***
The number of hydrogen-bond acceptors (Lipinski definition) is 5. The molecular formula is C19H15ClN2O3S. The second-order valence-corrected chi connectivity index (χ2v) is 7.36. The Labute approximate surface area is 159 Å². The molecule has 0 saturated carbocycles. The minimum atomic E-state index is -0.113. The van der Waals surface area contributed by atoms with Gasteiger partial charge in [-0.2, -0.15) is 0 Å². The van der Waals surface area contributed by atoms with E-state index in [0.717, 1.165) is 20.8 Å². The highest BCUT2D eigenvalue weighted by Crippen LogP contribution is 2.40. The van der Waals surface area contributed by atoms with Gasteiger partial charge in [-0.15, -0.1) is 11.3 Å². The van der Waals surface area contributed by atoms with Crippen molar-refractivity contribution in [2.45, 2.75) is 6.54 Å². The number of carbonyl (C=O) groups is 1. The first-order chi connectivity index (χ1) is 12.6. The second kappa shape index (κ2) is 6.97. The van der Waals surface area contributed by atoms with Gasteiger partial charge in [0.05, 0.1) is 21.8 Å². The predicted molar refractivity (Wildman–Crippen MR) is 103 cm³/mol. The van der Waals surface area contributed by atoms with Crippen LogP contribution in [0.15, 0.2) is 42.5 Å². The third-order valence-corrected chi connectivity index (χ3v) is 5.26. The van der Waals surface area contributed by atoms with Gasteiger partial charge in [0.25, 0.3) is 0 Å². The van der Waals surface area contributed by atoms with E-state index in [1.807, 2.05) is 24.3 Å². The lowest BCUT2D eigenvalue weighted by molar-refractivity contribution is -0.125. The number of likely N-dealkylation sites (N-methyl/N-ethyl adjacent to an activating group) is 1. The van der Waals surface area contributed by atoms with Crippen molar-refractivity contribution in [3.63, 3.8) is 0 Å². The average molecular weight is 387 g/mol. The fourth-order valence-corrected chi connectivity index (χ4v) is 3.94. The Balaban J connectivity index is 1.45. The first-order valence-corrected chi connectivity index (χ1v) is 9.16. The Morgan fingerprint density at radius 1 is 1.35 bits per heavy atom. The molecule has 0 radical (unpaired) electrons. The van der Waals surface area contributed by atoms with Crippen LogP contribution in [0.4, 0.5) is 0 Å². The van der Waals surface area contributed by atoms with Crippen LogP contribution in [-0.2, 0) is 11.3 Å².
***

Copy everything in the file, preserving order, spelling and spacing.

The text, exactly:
The number of hydrogen-bond acceptors (Lipinski definition) is 5. The molecular formula is C19H15ClN2O3S. The second-order valence-corrected chi connectivity index (χ2v) is 7.36. The Labute approximate surface area is 159 Å². The molecule has 0 saturated carbocycles. The minimum atomic E-state index is -0.113. The van der Waals surface area contributed by atoms with Gasteiger partial charge in [-0.2, -0.15) is 0 Å². The van der Waals surface area contributed by atoms with E-state index in [0.717, 1.165) is 20.8 Å². The highest BCUT2D eigenvalue weighted by Crippen LogP contribution is 2.40. The van der Waals surface area contributed by atoms with Gasteiger partial charge in [-0.15, -0.1) is 11.3 Å². The van der Waals surface area contributed by atoms with Crippen molar-refractivity contribution in [2.45, 2.75) is 6.54 Å². The number of carbonyl (C=O) groups is 1. The first-order chi connectivity index (χ1) is 12.6. The second kappa shape index (κ2) is 6.97. The van der Waals surface area contributed by atoms with Gasteiger partial charge in [0.05, 0.1) is 21.8 Å². The predicted molar refractivity (Wildman–Crippen MR) is 103 cm³/mol. The van der Waals surface area contributed by atoms with Crippen LogP contribution in [0.15, 0.2) is 42.5 Å². The third-order valence-corrected chi connectivity index (χ3v) is 5.26. The van der Waals surface area contributed by atoms with Gasteiger partial charge in [0.25, 0.3) is 0 Å². The van der Waals surface area contributed by atoms with E-state index in [1.807, 2.05) is 24.3 Å². The lowest BCUT2D eigenvalue weighted by molar-refractivity contribution is -0.125. The number of likely N-dealkylation sites (N-methyl/N-ethyl adjacent to an activating group) is 1. The van der Waals surface area contributed by atoms with Crippen molar-refractivity contribution in [3.63, 3.8) is 0 Å². The average molecular weight is 387 g/mol. The fourth-order valence-corrected chi connectivity index (χ4v) is 3.94. The Balaban J connectivity index is 1.45. The first-order valence-corrected chi connectivity index (χ1v) is 9.16. The Morgan fingerprint density at radius 1 is 1.35 bits per heavy atom. The molecule has 0 radical (unpaired) electrons. The van der Waals surface area contributed by atoms with Crippen LogP contribution in [0.4, 0.5) is 0 Å². The van der Waals surface area contributed by atoms with Crippen LogP contribution in [-0.2, 0) is 11.3 Å².